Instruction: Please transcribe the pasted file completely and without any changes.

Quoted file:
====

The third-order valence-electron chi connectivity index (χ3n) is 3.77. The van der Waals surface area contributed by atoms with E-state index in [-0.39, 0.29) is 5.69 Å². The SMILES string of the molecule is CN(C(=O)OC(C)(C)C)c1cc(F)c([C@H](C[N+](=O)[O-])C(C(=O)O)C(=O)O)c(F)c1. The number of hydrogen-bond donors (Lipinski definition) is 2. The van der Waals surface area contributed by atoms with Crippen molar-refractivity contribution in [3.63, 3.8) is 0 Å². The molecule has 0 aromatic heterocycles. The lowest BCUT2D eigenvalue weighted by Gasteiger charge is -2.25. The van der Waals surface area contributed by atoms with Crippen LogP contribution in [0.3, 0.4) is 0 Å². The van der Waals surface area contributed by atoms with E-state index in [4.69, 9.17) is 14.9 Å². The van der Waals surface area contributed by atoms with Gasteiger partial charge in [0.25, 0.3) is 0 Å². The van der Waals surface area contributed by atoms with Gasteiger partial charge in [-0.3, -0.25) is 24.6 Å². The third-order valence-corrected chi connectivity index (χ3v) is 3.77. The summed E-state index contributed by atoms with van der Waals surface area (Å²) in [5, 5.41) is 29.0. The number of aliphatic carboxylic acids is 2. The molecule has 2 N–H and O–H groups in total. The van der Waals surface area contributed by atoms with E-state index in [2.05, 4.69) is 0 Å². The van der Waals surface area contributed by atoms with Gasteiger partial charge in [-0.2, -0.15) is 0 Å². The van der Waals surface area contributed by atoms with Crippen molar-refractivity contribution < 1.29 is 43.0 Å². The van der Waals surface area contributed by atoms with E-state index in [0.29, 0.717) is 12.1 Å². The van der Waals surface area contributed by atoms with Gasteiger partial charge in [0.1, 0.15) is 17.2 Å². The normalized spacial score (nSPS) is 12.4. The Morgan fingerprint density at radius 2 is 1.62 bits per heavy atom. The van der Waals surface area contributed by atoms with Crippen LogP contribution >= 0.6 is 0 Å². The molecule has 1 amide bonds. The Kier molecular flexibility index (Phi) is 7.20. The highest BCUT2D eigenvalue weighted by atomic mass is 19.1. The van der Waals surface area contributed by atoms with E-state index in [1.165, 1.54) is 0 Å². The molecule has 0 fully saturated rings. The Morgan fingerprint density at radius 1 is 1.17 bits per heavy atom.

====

The third-order valence-electron chi connectivity index (χ3n) is 3.77. The van der Waals surface area contributed by atoms with E-state index in [-0.39, 0.29) is 5.69 Å². The SMILES string of the molecule is CN(C(=O)OC(C)(C)C)c1cc(F)c([C@H](C[N+](=O)[O-])C(C(=O)O)C(=O)O)c(F)c1. The number of hydrogen-bond donors (Lipinski definition) is 2. The van der Waals surface area contributed by atoms with Crippen molar-refractivity contribution in [3.63, 3.8) is 0 Å². The molecule has 0 aromatic heterocycles. The lowest BCUT2D eigenvalue weighted by Gasteiger charge is -2.25. The van der Waals surface area contributed by atoms with Crippen LogP contribution in [0.3, 0.4) is 0 Å². The van der Waals surface area contributed by atoms with E-state index in [4.69, 9.17) is 14.9 Å². The van der Waals surface area contributed by atoms with Gasteiger partial charge in [0.25, 0.3) is 0 Å². The van der Waals surface area contributed by atoms with Gasteiger partial charge in [-0.3, -0.25) is 24.6 Å². The third-order valence-corrected chi connectivity index (χ3v) is 3.77. The summed E-state index contributed by atoms with van der Waals surface area (Å²) in [5, 5.41) is 29.0. The number of aliphatic carboxylic acids is 2. The molecule has 2 N–H and O–H groups in total. The van der Waals surface area contributed by atoms with E-state index in [2.05, 4.69) is 0 Å². The van der Waals surface area contributed by atoms with Gasteiger partial charge in [-0.2, -0.15) is 0 Å². The van der Waals surface area contributed by atoms with Crippen molar-refractivity contribution < 1.29 is 43.0 Å². The van der Waals surface area contributed by atoms with E-state index in [0.29, 0.717) is 12.1 Å². The van der Waals surface area contributed by atoms with Gasteiger partial charge in [0.1, 0.15) is 17.2 Å². The normalized spacial score (nSPS) is 12.4. The Morgan fingerprint density at radius 2 is 1.62 bits per heavy atom. The van der Waals surface area contributed by atoms with Crippen LogP contribution >= 0.6 is 0 Å². The molecule has 1 amide bonds. The Kier molecular flexibility index (Phi) is 7.20. The highest BCUT2D eigenvalue weighted by atomic mass is 19.1. The van der Waals surface area contributed by atoms with E-state index in [1.165, 1.54) is 0 Å². The molecule has 0 fully saturated rings. The Morgan fingerprint density at radius 1 is 1.17 bits per heavy atom.